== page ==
How Can Your Social Media Usage Affect Insurance?
Social media and insurance sound like two wholly conflicting subjects – could they even vaguely relate to each other in any way?
Typically, you seek insurance policies in order to protect the assets most valuable to you, such as your car, house and enviable holidays, which tend to be the same kind of goods you choose to show off or discuss on social media.
It’s entirely customary to share pictures of your brand-new and most pride-worthy possessions, such as your new television or flashy jewellery, and almost standard-procedure to broadcast stages of your holiday, but sharing this kind of content and in this particular order could have disastrous consequences.
Holiday Posts – an Invitation to Burglars?
A report by Together Mutual Insurance group confirmed that over a single 30 day period, more than 750,000 Brits shared social media posts boasting of their holiday plans.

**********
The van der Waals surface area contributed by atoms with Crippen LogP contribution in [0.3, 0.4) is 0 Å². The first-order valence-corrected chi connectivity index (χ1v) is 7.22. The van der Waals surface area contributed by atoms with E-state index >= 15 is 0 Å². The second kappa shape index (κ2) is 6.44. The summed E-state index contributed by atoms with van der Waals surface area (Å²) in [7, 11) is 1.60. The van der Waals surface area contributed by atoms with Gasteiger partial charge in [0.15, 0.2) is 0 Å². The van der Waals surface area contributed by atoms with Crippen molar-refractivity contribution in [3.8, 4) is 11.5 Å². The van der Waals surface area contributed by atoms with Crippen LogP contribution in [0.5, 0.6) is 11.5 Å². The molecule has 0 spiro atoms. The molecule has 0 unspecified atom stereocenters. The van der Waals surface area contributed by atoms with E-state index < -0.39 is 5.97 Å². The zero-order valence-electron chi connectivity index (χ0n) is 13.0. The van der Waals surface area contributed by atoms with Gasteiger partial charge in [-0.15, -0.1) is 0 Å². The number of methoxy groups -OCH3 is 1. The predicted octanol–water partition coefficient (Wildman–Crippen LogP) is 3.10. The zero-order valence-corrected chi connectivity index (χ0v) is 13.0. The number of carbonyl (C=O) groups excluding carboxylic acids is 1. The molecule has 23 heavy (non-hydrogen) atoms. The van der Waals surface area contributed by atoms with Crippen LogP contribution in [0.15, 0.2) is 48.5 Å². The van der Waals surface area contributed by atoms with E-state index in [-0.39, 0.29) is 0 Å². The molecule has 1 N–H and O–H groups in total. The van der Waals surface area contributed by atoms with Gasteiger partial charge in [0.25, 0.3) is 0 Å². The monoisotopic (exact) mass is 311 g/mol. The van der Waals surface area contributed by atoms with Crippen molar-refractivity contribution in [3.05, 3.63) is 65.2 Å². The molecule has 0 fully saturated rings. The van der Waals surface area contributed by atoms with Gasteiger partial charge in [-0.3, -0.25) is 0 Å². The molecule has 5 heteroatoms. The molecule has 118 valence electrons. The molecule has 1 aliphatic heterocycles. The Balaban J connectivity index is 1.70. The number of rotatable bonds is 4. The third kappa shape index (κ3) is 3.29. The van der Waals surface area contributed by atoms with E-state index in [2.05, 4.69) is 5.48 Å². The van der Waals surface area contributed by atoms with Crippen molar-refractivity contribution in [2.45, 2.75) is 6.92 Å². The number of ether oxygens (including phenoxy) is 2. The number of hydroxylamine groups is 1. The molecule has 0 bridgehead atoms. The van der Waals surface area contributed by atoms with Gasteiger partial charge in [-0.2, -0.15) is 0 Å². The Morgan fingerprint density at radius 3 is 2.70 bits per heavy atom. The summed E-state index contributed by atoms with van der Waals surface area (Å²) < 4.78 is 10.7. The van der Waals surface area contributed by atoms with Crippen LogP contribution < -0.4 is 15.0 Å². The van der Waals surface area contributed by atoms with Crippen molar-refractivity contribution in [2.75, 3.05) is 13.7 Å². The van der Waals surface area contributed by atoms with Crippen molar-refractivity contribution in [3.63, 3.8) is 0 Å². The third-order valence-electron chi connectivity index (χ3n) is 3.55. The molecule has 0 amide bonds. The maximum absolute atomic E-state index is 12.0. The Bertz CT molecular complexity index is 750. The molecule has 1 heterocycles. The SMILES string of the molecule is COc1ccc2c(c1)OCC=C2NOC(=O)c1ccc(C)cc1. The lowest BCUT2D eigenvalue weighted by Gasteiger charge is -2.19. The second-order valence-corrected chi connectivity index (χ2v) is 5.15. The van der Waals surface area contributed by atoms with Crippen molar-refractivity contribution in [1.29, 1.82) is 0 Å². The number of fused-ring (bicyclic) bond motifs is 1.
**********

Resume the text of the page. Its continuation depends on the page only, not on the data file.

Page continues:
Doing this consequently suggests that their property will be left vacant, and this is visible to millions of social media users.
The report mentioned above also includes statistics which reveal that over 760,000 Facebook users ‘checked-in’ at UK airports between the months of June-July, and the typical content being shared on other platforms include arrangements of passports and boarding passes or cloudy views from the plane window – further assuring thieves of your empty home.
Will your Insurance Be Left Invalid?
Should the worst happen, and you find you have been a victim of burglary due to your oversharing on social media – you may then discover the even more crushing news that your home & contents insurance policy will not cover you.